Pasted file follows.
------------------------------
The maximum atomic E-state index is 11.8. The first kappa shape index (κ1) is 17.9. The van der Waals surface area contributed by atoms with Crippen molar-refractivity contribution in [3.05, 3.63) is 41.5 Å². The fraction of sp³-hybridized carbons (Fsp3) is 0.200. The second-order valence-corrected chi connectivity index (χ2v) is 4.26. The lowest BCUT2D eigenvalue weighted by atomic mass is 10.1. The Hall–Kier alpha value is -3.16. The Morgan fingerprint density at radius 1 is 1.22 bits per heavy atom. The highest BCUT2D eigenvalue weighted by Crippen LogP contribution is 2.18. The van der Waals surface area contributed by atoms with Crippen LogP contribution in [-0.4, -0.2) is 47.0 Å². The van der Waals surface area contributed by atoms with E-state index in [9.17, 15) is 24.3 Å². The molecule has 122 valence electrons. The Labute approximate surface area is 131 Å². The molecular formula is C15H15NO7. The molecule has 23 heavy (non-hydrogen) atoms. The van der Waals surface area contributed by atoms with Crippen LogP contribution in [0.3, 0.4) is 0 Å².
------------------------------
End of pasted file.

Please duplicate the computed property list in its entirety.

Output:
The maximum atomic E-state index is 11.8. The first kappa shape index (κ1) is 17.9. The van der Waals surface area contributed by atoms with Crippen molar-refractivity contribution in [3.05, 3.63) is 41.5 Å². The fraction of sp³-hybridized carbons (Fsp3) is 0.200. The second-order valence-corrected chi connectivity index (χ2v) is 4.26. The lowest BCUT2D eigenvalue weighted by atomic mass is 10.1. The Hall–Kier alpha value is -3.16. The Morgan fingerprint density at radius 1 is 1.22 bits per heavy atom. The highest BCUT2D eigenvalue weighted by Crippen LogP contribution is 2.18. The van der Waals surface area contributed by atoms with Crippen LogP contribution in [-0.4, -0.2) is 47.0 Å². The van der Waals surface area contributed by atoms with E-state index in [9.17, 15) is 24.3 Å². The molecule has 122 valence electrons. The Labute approximate surface area is 131 Å². The molecular formula is C15H15NO7. The molecule has 23 heavy (non-hydrogen) atoms. The van der Waals surface area contributed by atoms with Crippen LogP contribution in [0.3, 0.4) is 0 Å².